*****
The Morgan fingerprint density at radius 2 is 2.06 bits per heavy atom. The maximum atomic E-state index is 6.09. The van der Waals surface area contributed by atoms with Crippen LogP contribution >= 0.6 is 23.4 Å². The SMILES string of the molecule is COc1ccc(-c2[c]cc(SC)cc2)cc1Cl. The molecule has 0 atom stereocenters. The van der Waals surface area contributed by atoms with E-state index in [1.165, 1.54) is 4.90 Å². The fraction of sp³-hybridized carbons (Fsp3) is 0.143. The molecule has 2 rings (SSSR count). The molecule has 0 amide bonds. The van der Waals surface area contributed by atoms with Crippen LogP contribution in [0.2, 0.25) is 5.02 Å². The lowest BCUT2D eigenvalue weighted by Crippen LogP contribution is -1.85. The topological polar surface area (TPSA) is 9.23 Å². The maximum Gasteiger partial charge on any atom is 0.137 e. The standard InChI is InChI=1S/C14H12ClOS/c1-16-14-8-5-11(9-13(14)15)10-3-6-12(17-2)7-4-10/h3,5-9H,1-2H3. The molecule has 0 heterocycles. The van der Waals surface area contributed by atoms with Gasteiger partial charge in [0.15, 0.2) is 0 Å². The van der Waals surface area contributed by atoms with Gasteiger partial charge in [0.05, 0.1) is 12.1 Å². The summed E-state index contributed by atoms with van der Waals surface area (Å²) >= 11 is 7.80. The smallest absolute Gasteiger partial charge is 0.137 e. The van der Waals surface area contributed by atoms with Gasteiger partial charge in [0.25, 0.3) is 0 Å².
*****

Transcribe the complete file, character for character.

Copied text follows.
The Morgan fingerprint density at radius 2 is 2.06 bits per heavy atom. The maximum atomic E-state index is 6.09. The van der Waals surface area contributed by atoms with Crippen LogP contribution >= 0.6 is 23.4 Å². The SMILES string of the molecule is COc1ccc(-c2[c]cc(SC)cc2)cc1Cl. The molecule has 0 atom stereocenters. The van der Waals surface area contributed by atoms with E-state index in [1.165, 1.54) is 4.90 Å². The fraction of sp³-hybridized carbons (Fsp3) is 0.143. The molecule has 2 rings (SSSR count). The molecule has 0 amide bonds. The van der Waals surface area contributed by atoms with Crippen LogP contribution in [0.2, 0.25) is 5.02 Å². The lowest BCUT2D eigenvalue weighted by Crippen LogP contribution is -1.85. The topological polar surface area (TPSA) is 9.23 Å². The maximum Gasteiger partial charge on any atom is 0.137 e. The standard InChI is InChI=1S/C14H12ClOS/c1-16-14-8-5-11(9-13(14)15)10-3-6-12(17-2)7-4-10/h3,5-9H,1-2H3. The molecule has 0 heterocycles. The van der Waals surface area contributed by atoms with Gasteiger partial charge in [0.15, 0.2) is 0 Å². The van der Waals surface area contributed by atoms with Gasteiger partial charge in [0.05, 0.1) is 12.1 Å². The summed E-state index contributed by atoms with van der Waals surface area (Å²) >= 11 is 7.80. The smallest absolute Gasteiger partial charge is 0.137 e. The van der Waals surface area contributed by atoms with Gasteiger partial charge in [0.25, 0.3) is 0 Å².